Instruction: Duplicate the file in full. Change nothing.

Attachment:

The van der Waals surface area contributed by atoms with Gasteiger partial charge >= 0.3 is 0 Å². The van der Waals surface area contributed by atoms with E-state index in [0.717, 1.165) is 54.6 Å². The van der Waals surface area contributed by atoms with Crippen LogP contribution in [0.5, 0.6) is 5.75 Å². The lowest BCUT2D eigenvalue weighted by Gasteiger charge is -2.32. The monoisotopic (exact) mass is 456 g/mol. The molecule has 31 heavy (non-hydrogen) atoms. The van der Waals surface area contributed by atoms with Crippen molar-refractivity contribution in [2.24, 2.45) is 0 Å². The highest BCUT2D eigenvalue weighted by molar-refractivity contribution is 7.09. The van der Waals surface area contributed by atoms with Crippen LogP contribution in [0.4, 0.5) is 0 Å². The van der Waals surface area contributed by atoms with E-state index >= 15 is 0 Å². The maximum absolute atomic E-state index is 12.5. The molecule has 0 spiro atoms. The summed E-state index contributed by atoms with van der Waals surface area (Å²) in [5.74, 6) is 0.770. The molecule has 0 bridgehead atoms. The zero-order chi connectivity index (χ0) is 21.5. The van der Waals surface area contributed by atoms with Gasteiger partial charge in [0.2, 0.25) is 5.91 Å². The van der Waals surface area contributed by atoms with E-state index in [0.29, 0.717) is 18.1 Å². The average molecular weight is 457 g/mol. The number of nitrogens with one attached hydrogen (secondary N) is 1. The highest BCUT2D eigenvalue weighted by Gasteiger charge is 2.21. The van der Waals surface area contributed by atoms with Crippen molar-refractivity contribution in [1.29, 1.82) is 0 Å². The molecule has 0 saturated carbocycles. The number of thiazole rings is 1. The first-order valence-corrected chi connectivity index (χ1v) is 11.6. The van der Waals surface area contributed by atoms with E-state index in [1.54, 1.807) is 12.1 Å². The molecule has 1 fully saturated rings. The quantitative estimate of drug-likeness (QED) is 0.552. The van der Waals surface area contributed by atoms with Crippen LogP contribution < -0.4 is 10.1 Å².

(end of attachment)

The van der Waals surface area contributed by atoms with Gasteiger partial charge >= 0.3 is 0 Å². The van der Waals surface area contributed by atoms with E-state index in [0.717, 1.165) is 54.6 Å². The van der Waals surface area contributed by atoms with Crippen LogP contribution in [0.5, 0.6) is 5.75 Å². The lowest BCUT2D eigenvalue weighted by Gasteiger charge is -2.32. The monoisotopic (exact) mass is 456 g/mol. The molecule has 31 heavy (non-hydrogen) atoms. The van der Waals surface area contributed by atoms with Crippen molar-refractivity contribution in [2.24, 2.45) is 0 Å². The highest BCUT2D eigenvalue weighted by molar-refractivity contribution is 7.09. The van der Waals surface area contributed by atoms with Crippen LogP contribution in [0.4, 0.5) is 0 Å². The van der Waals surface area contributed by atoms with E-state index >= 15 is 0 Å². The maximum absolute atomic E-state index is 12.5. The molecule has 0 spiro atoms. The summed E-state index contributed by atoms with van der Waals surface area (Å²) in [5.74, 6) is 0.770. The molecule has 0 bridgehead atoms. The zero-order chi connectivity index (χ0) is 21.5. The van der Waals surface area contributed by atoms with Gasteiger partial charge in [0.2, 0.25) is 5.91 Å². The van der Waals surface area contributed by atoms with E-state index in [0.29, 0.717) is 18.1 Å². The average molecular weight is 457 g/mol. The number of nitrogens with one attached hydrogen (secondary N) is 1. The highest BCUT2D eigenvalue weighted by Gasteiger charge is 2.21. The van der Waals surface area contributed by atoms with Crippen molar-refractivity contribution in [1.29, 1.82) is 0 Å². The molecule has 0 saturated carbocycles. The number of thiazole rings is 1. The first-order valence-corrected chi connectivity index (χ1v) is 11.6. The van der Waals surface area contributed by atoms with E-state index in [1.54, 1.807) is 12.1 Å². The molecule has 1 fully saturated rings. The quantitative estimate of drug-likeness (QED) is 0.552. The van der Waals surface area contributed by atoms with Crippen LogP contribution < -0.4 is 10.1 Å².